Another deployment choice may be to separate the SSE API from the operations ingestion. This can be very easily done by running a separated cluster of oplogd daemons:

Architecture 2


To install the project, execute the following commands:

go get -u
go build -a -o /usr/local/bin/oplogd
go build -a -o /usr/local/bin/oplog-sync
go build -a -o /usr/local/bin/oplog-tail

Starting the agent

To start the agent, run the following command:

oplogd --mongo-url mongodb://[username:password@]host1[:port1][,host2[:port2],...[,hostN[:portN]]]/database[?options]

The oplog_ops and oplog_states collections will be created in the specified database. It is advised to dedicate a database to this service in order to not to share locks contention with another services.

Available options:

  • --capped-collection-size=10485760: Size of the created MongoDB capped collection size in bytes (default 10MB).
  • --debug=false: Show debug log messages.
  • --listen=":8042": The address to listen on. Same address is used for both SSE(HTTP) and UDP APIs.
  • --max-queued-events=100000: Number of events to queue before starting throwing up UDP messages.
  • --mongo-url: MongoDB URL to connect to.
  • --object-url: A URL template to reference objects. If this option is set, SSE events will have an "ref" field with the URL to the object. The URL should contain {{type}} and {{id}} variables (i.e.:{{type}}/{{id}})
  • --password: Password protecting the global SSE stream.
  • --ingest-password: Password protecting the HTTP ingest endpoint.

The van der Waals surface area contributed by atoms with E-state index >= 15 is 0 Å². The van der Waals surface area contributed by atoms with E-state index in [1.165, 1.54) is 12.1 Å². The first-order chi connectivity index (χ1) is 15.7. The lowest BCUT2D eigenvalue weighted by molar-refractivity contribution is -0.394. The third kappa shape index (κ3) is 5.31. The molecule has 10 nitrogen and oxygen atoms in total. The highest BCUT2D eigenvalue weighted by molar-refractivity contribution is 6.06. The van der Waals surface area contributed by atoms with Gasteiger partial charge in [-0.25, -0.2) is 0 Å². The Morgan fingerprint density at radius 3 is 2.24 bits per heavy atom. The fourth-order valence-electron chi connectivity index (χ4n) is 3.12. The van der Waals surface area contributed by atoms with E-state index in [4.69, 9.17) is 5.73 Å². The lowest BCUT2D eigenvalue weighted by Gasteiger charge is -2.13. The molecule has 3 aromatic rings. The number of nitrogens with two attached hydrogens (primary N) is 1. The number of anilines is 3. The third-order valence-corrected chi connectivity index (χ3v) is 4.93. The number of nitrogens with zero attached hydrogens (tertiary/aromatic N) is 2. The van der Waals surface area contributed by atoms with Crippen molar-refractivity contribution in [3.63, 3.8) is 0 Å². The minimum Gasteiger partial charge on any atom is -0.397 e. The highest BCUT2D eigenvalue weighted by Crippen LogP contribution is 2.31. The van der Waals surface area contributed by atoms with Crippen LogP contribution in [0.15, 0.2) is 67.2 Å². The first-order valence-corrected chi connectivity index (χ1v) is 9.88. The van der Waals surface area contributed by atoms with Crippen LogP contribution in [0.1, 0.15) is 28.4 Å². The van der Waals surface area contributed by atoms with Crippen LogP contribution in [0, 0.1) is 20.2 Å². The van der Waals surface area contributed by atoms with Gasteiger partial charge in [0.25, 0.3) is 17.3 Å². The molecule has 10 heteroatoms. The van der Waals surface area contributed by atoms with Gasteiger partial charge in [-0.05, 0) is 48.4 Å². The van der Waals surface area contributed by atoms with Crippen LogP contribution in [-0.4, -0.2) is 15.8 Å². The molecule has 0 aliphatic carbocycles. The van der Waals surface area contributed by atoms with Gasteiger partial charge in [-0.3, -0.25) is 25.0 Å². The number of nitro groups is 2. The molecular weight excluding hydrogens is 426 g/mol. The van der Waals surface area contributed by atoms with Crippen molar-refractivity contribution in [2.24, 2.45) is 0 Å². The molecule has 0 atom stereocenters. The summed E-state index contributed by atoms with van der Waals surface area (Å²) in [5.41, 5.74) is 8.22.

Available environment variables:

  • OPLOGD_MONGO_URL: See --mongo-url.
  • OPLOGD_PASSWORD: See --password
  • OPLOGD_INGEST_PASSWORD: See --ingest-password
  • OPLOGD_OBJECT_URL: See --object-url

Producer API: UDP and HTTP

To send operations to the agent you can either send a UDP datagram or a HTTP POST request containing a JSON object.

The default port for both protocol is 8042.

The HTTP request must be a POST on / with application/json as Content-Type.

The format of the JSON object is as follow:

    "event": "insert",
    "parents": ["video/xk32jd", "user/xkjdi"],
    "type": "video",
    "id": "xk32jd",

The following keys are required:

  • event: The type of event. Can be insert, update or delete.
  • type: The object type (i.e.: video, user, playlist, …)
  • id: The object id of the impacted object as string.

The following keys are optional:

  • parents: The list of parent objects of the modified object. The advised format for items of this list is type/id but any format is acceptable. It is generally a good idea to put a reference to the modified object itself in this list in order to easily let the consumers filter on any updates performed on the object.
  • timestamp: It must contains the date when the object has been updated as RFC 3339 representation. If not provided, the time when the operation has been received by the agent is used instead.

See examples/ directory for implementation examples in different languages.

Consumer API: Server Sent Event